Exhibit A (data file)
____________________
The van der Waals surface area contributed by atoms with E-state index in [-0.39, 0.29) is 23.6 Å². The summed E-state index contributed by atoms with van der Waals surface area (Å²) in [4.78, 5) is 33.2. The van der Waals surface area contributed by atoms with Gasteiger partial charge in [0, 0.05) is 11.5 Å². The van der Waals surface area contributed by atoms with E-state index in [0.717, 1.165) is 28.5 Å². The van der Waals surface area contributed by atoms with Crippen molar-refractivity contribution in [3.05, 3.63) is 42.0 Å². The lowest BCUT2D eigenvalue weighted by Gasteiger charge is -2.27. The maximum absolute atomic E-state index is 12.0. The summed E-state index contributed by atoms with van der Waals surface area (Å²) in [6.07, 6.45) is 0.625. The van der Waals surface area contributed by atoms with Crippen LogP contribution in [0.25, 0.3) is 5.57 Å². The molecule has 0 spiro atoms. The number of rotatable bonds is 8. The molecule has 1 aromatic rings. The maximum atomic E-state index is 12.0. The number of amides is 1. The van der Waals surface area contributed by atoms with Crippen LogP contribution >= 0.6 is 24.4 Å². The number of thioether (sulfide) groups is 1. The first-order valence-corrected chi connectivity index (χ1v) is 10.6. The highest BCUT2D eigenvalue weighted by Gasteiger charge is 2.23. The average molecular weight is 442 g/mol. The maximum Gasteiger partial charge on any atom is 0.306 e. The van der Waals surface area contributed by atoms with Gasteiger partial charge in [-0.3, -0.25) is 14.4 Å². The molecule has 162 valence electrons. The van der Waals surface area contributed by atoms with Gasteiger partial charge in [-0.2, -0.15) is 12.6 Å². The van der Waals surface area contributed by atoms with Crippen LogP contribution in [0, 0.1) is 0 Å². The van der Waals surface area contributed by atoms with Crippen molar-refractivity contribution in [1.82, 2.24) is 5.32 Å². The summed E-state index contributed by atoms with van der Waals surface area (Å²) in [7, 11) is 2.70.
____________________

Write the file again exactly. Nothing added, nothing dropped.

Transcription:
The van der Waals surface area contributed by atoms with E-state index in [-0.39, 0.29) is 23.6 Å². The summed E-state index contributed by atoms with van der Waals surface area (Å²) in [4.78, 5) is 33.2. The van der Waals surface area contributed by atoms with Gasteiger partial charge in [0, 0.05) is 11.5 Å². The van der Waals surface area contributed by atoms with E-state index in [0.717, 1.165) is 28.5 Å². The van der Waals surface area contributed by atoms with Crippen molar-refractivity contribution in [3.05, 3.63) is 42.0 Å². The lowest BCUT2D eigenvalue weighted by Gasteiger charge is -2.27. The maximum absolute atomic E-state index is 12.0. The summed E-state index contributed by atoms with van der Waals surface area (Å²) in [6.07, 6.45) is 0.625. The van der Waals surface area contributed by atoms with Crippen LogP contribution in [0.25, 0.3) is 5.57 Å². The molecule has 0 spiro atoms. The number of rotatable bonds is 8. The molecule has 1 aromatic rings. The maximum atomic E-state index is 12.0. The number of amides is 1. The van der Waals surface area contributed by atoms with Crippen LogP contribution >= 0.6 is 24.4 Å². The number of thioether (sulfide) groups is 1. The first-order valence-corrected chi connectivity index (χ1v) is 10.6. The highest BCUT2D eigenvalue weighted by Gasteiger charge is 2.23. The average molecular weight is 442 g/mol. The maximum Gasteiger partial charge on any atom is 0.306 e. The van der Waals surface area contributed by atoms with Gasteiger partial charge in [-0.3, -0.25) is 14.4 Å². The molecule has 162 valence electrons. The van der Waals surface area contributed by atoms with Gasteiger partial charge in [-0.2, -0.15) is 12.6 Å². The van der Waals surface area contributed by atoms with Crippen LogP contribution in [0, 0.1) is 0 Å². The van der Waals surface area contributed by atoms with Crippen molar-refractivity contribution in [1.82, 2.24) is 5.32 Å². The summed E-state index contributed by atoms with van der Waals surface area (Å²) in [7, 11) is 2.70.